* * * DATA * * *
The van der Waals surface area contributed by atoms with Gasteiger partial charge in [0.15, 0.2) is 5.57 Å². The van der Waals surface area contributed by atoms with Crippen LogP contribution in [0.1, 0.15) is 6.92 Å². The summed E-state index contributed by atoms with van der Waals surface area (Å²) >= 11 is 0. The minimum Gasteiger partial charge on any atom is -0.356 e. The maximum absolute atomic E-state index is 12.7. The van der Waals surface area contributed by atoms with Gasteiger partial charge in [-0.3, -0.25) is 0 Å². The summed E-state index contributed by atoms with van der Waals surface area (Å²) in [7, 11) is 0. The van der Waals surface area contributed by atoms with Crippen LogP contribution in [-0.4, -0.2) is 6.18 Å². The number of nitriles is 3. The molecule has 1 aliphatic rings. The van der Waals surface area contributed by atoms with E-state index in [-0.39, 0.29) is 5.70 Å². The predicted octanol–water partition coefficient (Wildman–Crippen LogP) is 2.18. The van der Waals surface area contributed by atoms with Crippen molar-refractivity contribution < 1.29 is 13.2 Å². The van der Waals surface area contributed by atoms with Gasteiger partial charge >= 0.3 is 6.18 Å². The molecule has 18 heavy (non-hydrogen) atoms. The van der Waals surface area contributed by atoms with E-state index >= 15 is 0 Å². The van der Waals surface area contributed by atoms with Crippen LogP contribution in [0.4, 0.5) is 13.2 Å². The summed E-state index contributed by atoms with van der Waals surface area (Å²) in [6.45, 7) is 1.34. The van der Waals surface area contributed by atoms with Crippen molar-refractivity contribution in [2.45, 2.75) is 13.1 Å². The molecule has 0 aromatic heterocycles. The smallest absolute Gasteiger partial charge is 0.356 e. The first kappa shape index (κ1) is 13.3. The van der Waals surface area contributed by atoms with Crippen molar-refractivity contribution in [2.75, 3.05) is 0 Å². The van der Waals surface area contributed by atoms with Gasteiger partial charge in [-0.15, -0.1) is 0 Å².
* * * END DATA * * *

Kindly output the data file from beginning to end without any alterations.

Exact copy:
The van der Waals surface area contributed by atoms with Gasteiger partial charge in [0.15, 0.2) is 5.57 Å². The van der Waals surface area contributed by atoms with Crippen LogP contribution in [0.1, 0.15) is 6.92 Å². The summed E-state index contributed by atoms with van der Waals surface area (Å²) >= 11 is 0. The minimum Gasteiger partial charge on any atom is -0.356 e. The maximum absolute atomic E-state index is 12.7. The van der Waals surface area contributed by atoms with Gasteiger partial charge in [-0.3, -0.25) is 0 Å². The summed E-state index contributed by atoms with van der Waals surface area (Å²) in [7, 11) is 0. The van der Waals surface area contributed by atoms with Crippen LogP contribution in [-0.4, -0.2) is 6.18 Å². The number of nitriles is 3. The molecule has 1 aliphatic rings. The van der Waals surface area contributed by atoms with E-state index in [-0.39, 0.29) is 5.70 Å². The predicted octanol–water partition coefficient (Wildman–Crippen LogP) is 2.18. The van der Waals surface area contributed by atoms with Crippen molar-refractivity contribution < 1.29 is 13.2 Å². The van der Waals surface area contributed by atoms with Gasteiger partial charge >= 0.3 is 6.18 Å². The molecule has 18 heavy (non-hydrogen) atoms. The van der Waals surface area contributed by atoms with E-state index >= 15 is 0 Å². The van der Waals surface area contributed by atoms with Crippen LogP contribution in [0.4, 0.5) is 13.2 Å². The summed E-state index contributed by atoms with van der Waals surface area (Å²) in [6.45, 7) is 1.34. The van der Waals surface area contributed by atoms with Crippen molar-refractivity contribution in [2.45, 2.75) is 13.1 Å². The molecule has 0 aromatic heterocycles. The smallest absolute Gasteiger partial charge is 0.356 e. The first kappa shape index (κ1) is 13.3. The van der Waals surface area contributed by atoms with Crippen molar-refractivity contribution in [2.75, 3.05) is 0 Å². The van der Waals surface area contributed by atoms with Gasteiger partial charge in [-0.15, -0.1) is 0 Å².